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Guy Trafford is concerned the sheep milk industry will be set back by a new milk dryer sited in the wrong province, far away from major sheep flocks that could use it. Public money is involved in this blunder

Rural News
Guy Trafford is concerned the sheep milk industry will be set back by a new milk dryer sited in the wrong province, far away from major sheep flocks that could use it. Public money is involved in this blunder

By Guy Trafford*

An interesting article was recently published this week revealing that Food Waikato is planning on establishing a second powder drier.

Budgeted at $45 mln this is on top of the $11 mln spent on the current one (2013) and targeting the Sheep Dairy industry.

Several things popped into mind reading this, the first was why Waikato?

If you include King Country, Coromandel and Counties you get a paltry 1.6 million (in total) sheep. Compare this to Manawatu/Wanganui, 5.5 million or Hawkes Bay over 3 million and Canterbury over 4.5 million.

Why are there no sheep in the Waikato region? It’s not suitable. Primarily facial eczema is the problem, it is the scourge of the sheep industry in warmer climes and takes a huge toll on animal health and production.

The article states that funding is coming from Food Waikato ($1.4 mln) with the rest from “debt and dryer users making up the balance”. Given that a major user of the existing dryer is Spring Dairy a company owned jointly by Landcorp Farming and the SLC Group and they were the recipients of a generous $12.46 mln ‘grant’ from Government (MPI) in August 2016 the question needs asking: how much of this money is being devoted to this dryer venture.

In fact more than that, how sensible is this venture at all?

The MPI grant has a comprehensive list of outcomes (logic model) that were attached to it which include developing a “sustainable route to market for NZ sheep milk products” and “Supplier farmer uptake of a proven, repeatable NZ farming system capable of economically viable milk volumes, high animal welfare, positive regional social impact and low environmental impact” and “maximise NZ advantages”.

The reason these parts of the “logic model” have been highlighted is that the current plans of Spring Dairy appear to run totally counter to this.

Current plans are to move the Spring Dairy Taupo operation on to lease land near Cambridge and create a totally cut and carry operation mimicking the NZ Dairy Goat Co-op. How this meets the requirements of a sustainable proven sheep farming system that provides positive regional development and maximises NZ advantages is highly questionable.

A stones throw from Auckland and walking away from NZ’s successful style of pastoral farming by adding considerable costs and infrastructure to farmers in a region with very limited sheep numbers, especially when there are regions in both Islands far more suited to sheep systems appears on the face of it lunacy.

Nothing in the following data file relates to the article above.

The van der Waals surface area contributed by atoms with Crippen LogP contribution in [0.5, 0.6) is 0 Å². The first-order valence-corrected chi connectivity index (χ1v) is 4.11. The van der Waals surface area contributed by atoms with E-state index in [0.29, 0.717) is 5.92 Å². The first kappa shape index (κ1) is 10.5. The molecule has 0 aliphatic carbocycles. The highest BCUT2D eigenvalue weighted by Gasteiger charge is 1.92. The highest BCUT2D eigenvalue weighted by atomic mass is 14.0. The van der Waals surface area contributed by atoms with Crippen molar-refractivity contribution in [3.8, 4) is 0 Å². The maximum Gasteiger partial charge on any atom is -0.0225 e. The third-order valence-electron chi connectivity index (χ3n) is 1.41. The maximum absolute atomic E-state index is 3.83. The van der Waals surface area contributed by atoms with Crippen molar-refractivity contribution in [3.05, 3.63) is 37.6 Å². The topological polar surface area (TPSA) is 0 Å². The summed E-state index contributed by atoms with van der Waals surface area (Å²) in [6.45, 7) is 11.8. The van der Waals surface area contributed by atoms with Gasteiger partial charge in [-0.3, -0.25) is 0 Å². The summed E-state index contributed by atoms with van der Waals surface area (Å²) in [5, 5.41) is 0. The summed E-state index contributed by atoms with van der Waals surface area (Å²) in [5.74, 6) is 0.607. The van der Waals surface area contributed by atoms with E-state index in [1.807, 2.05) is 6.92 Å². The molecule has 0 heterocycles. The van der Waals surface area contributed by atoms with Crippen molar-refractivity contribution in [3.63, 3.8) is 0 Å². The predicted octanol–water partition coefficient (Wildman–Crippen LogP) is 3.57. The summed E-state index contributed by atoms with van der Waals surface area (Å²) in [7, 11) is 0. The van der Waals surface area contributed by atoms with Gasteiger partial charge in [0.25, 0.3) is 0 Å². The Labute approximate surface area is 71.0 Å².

If sheep dairy could be shown as negatively impacting upon the environment or there were other compelling reasons to house sheep then perhaps there could be an argument. But to ‘encourage’ sheep dairying in a region alien to sheep and where even most cow dairy farmers don’t see a need to build expensive dairy barns has to be questionable especially when other regions could ramp up sheep dairy production far easier and faster and are only being held back by the lack of a processor.

So dryer users please think seriously about this decision, the last thing NZ needs is another white elephant created.

Sheep dairying in itself should have a great future, however these plans don’t appear to be helping it.

Guy Trafford is a lecturer in Farm Management at Lincoln University. He is also the rural editor at

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Could it be to do with labour and resources in both building and running the plant.

OCD's Horotui plant is due to start processing milk in Spring 2018…

Meaning there's a whole specialised construction crew about to finish up.

Also once complete and being in the middle of dairy country surrounded by a handful of Fonterra and OCD factories, the skilled staff available to run the place is immense.


It may be a good location for the plumbing - but there are no sheep ! and given the disease issue, unlikely to be.


Better to ask if sheep powder can become a valuable niche or just another commodity. The good thing about dryers is they can handle peaks well and you can store the stuff.

For some reason we expect Landcorp to be inventive and creative, which is big ask for a government corporation. A step to far me thinks.


Facial eczema would not be an issue if farms were to replicate goat operations and be 100% barned and fed cut and carry, and or TMR (total mix ration). Mowers can be raised to avoid eczema spores.
However, costs would likely make such operations unviable given current poor production of NZ dairy sheep genetics.
Agree with Guy, building the drier in a region like Manawatu would have far greater potential to create a viable industry. Land is far less overvalued, less prevalent eczema issues allowing options for lower cost outdoor grazing, abundance of sheep/farmers that would jump at the chance to participate in a sustainable new growth industry.


Landcorp are milking 4000 east Friesian sheep on the Plateau somewhere.

Lacaune sheep have been imported into NZ which will see a significant increase in production Per head, it is the predominant breed of sheep used for Roquefort cheese production in France.